Obviously, this isn't happening in automation, so it's some kind of local issue; time to try updating my compiler, I suppose. Unfortunately, MacPorts thinks what I have is current, so I'll have to try some other approach.

(Tried the MacPorts versions of clang 3.3, 3.4.2, and 3.6, and all three fail similarly.)
I'm uploading the versions of parts 9, 10, and 11 that I would've used if not for a bug in GCC 4.4. If we ever actually manage to get off of GCC 4.4 on B2G, these versions nicely support functors for map() and apply().
Again, this version can't be used until we move off of GCC 4.4.
Attachment #8468721 - Attachment is obsolete: true
Attachment #8468721 - Flags: review?(jwalden+bmo)
This version of the tests contains tests for the functor code that won't work with GCC 4.4.
Attachment #8468722 - Attachment is obsolete: true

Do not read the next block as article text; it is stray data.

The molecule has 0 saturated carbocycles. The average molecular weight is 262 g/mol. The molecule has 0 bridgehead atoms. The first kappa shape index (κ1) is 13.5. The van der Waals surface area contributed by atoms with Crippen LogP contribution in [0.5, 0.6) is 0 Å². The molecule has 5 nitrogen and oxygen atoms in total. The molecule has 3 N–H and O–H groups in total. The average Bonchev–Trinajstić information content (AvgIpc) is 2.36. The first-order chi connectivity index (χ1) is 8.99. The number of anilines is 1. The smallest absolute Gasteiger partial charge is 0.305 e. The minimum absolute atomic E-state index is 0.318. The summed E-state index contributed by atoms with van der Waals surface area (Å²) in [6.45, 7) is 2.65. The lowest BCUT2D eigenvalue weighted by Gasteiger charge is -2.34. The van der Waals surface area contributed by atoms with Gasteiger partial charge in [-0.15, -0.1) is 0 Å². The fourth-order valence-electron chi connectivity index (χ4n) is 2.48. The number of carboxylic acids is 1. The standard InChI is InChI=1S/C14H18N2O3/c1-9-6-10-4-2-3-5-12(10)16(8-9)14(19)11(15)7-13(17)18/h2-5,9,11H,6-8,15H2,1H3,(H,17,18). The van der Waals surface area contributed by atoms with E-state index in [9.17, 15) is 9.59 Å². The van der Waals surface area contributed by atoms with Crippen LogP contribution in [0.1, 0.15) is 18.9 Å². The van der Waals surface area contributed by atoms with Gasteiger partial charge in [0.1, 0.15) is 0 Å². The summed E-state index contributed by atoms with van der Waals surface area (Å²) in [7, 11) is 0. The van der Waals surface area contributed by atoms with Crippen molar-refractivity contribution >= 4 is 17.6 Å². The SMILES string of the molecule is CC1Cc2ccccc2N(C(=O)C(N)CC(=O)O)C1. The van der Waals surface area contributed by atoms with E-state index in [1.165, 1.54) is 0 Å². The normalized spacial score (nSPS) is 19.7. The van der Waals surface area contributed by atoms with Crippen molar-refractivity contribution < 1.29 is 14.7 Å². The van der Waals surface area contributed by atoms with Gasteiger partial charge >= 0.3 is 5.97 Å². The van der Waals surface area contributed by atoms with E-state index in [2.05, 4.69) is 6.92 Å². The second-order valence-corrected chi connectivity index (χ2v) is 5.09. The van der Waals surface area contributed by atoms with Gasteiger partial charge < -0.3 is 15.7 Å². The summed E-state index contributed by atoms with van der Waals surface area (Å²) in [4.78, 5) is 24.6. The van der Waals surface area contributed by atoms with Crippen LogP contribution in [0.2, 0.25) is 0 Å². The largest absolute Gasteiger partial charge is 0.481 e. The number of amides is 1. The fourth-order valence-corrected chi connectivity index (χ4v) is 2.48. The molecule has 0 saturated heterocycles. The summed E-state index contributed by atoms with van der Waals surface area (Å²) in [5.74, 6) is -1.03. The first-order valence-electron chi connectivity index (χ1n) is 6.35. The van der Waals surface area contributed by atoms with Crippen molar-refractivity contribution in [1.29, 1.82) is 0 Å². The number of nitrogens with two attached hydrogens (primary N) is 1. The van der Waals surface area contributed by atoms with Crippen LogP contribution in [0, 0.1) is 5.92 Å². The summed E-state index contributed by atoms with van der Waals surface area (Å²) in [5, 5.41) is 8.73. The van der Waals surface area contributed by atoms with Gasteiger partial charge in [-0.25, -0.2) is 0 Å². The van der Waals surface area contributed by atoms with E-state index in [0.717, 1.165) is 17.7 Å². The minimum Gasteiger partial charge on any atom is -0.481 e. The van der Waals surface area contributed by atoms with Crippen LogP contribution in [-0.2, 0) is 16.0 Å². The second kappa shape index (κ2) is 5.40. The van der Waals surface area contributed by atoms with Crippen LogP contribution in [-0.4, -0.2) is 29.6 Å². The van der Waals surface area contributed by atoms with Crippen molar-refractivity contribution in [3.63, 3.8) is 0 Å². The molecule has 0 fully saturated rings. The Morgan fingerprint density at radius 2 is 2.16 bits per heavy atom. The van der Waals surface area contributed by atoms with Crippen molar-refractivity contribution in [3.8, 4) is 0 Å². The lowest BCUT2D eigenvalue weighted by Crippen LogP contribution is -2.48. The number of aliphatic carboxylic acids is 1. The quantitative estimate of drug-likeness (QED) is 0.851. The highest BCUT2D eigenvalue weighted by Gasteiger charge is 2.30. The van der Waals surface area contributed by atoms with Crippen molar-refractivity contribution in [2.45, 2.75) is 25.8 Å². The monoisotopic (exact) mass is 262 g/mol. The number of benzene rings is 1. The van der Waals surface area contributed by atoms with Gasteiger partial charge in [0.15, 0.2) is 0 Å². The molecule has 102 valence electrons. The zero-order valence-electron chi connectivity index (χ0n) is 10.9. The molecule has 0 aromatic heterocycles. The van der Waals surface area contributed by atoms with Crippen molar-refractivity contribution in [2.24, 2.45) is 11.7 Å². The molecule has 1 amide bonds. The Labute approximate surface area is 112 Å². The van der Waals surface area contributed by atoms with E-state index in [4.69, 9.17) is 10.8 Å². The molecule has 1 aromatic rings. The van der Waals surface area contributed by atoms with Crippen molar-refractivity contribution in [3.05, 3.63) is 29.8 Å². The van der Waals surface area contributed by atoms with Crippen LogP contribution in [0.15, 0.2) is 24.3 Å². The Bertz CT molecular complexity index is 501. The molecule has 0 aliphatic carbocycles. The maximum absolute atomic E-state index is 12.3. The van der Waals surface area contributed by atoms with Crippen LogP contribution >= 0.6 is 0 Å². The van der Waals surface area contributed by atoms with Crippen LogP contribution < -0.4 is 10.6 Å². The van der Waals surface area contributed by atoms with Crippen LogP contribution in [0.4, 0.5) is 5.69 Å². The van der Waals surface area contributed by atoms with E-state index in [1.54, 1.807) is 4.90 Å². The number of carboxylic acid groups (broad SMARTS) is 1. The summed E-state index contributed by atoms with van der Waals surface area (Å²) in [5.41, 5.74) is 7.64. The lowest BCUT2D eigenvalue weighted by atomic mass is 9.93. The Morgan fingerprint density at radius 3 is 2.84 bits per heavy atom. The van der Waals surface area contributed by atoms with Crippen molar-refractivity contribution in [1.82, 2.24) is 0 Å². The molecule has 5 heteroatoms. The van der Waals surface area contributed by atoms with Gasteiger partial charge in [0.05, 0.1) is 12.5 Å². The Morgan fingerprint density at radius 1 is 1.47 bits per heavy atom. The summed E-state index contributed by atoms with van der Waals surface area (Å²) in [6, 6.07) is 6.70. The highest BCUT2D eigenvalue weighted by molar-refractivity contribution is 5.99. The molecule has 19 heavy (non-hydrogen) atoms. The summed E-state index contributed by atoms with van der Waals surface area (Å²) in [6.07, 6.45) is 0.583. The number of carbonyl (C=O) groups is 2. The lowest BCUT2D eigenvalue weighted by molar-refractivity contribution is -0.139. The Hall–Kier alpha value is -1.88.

Attachment #8468722 - Flags: review?(jwalden+bmo)
(In reply to Jonathan Kew (:jfkthame) from comment #52)
> FTR, this appears to have broken my local build (on Mac OS X 10.7.5, clang
> from MacPorts, debug build of Gecko); it dies with an internal compiler

Not sure why that's happening. I can't reproduce that here, but I don't use OS X 10.7 or MacPorts (I install clang from Homebrew). That's an internal compiler error... pretty nasty.
Blocks: 1054115
Attachment #8473405 - Attachment is obsolete: true
Attachment #8473406 - Attachment is obsolete: true
Attachment #8473407 - Attachment is obsolete: true